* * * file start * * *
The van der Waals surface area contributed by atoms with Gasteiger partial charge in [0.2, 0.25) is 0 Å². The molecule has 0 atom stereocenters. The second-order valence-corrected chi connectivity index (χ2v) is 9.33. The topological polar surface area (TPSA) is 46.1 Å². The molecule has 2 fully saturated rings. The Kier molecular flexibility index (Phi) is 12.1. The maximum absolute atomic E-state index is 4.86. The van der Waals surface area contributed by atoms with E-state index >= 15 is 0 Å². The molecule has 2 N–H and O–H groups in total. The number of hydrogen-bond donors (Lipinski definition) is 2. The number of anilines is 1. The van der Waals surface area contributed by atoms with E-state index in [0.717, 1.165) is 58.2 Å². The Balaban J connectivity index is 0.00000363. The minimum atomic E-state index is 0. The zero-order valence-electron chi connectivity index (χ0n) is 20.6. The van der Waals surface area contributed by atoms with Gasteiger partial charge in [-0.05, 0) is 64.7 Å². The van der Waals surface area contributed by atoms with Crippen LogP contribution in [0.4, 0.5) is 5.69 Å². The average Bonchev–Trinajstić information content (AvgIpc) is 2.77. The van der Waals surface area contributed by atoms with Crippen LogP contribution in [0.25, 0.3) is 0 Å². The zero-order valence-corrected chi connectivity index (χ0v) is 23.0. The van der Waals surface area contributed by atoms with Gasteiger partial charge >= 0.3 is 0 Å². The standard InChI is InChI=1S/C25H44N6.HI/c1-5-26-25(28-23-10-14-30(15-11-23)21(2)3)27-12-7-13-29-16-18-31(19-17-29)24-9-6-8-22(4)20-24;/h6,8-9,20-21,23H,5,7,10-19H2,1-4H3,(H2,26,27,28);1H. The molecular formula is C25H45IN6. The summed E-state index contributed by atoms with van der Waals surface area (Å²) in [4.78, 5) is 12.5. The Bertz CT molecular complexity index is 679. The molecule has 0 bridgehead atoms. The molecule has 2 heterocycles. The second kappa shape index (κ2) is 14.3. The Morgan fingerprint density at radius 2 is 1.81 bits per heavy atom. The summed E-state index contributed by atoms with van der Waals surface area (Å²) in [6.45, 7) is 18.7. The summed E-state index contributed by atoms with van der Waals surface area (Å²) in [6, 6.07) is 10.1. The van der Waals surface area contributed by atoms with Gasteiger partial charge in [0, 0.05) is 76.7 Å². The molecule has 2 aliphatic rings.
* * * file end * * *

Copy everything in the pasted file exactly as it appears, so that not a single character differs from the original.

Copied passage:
The van der Waals surface area contributed by atoms with Gasteiger partial charge in [0.2, 0.25) is 0 Å². The molecule has 0 atom stereocenters. The second-order valence-corrected chi connectivity index (χ2v) is 9.33. The topological polar surface area (TPSA) is 46.1 Å². The molecule has 2 fully saturated rings. The Kier molecular flexibility index (Phi) is 12.1. The maximum absolute atomic E-state index is 4.86. The van der Waals surface area contributed by atoms with E-state index >= 15 is 0 Å². The molecule has 2 N–H and O–H groups in total. The number of hydrogen-bond donors (Lipinski definition) is 2. The number of anilines is 1. The van der Waals surface area contributed by atoms with E-state index in [0.717, 1.165) is 58.2 Å². The Balaban J connectivity index is 0.00000363. The minimum atomic E-state index is 0. The zero-order valence-electron chi connectivity index (χ0n) is 20.6. The van der Waals surface area contributed by atoms with Gasteiger partial charge in [-0.05, 0) is 64.7 Å². The van der Waals surface area contributed by atoms with Crippen LogP contribution in [0.4, 0.5) is 5.69 Å². The average Bonchev–Trinajstić information content (AvgIpc) is 2.77. The van der Waals surface area contributed by atoms with Crippen LogP contribution in [0.25, 0.3) is 0 Å². The zero-order valence-corrected chi connectivity index (χ0v) is 23.0. The van der Waals surface area contributed by atoms with Gasteiger partial charge >= 0.3 is 0 Å². The standard InChI is InChI=1S/C25H44N6.HI/c1-5-26-25(28-23-10-14-30(15-11-23)21(2)3)27-12-7-13-29-16-18-31(19-17-29)24-9-6-8-22(4)20-24;/h6,8-9,20-21,23H,5,7,10-19H2,1-4H3,(H2,26,27,28);1H. The molecular formula is C25H45IN6. The summed E-state index contributed by atoms with van der Waals surface area (Å²) in [4.78, 5) is 12.5. The Bertz CT molecular complexity index is 679. The molecule has 0 bridgehead atoms. The molecule has 2 heterocycles. The second kappa shape index (κ2) is 14.3. The Morgan fingerprint density at radius 2 is 1.81 bits per heavy atom. The summed E-state index contributed by atoms with van der Waals surface area (Å²) in [6.45, 7) is 18.7. The summed E-state index contributed by atoms with van der Waals surface area (Å²) in [6, 6.07) is 10.1. The van der Waals surface area contributed by atoms with Gasteiger partial charge in [0, 0.05) is 76.7 Å². The molecule has 2 aliphatic rings.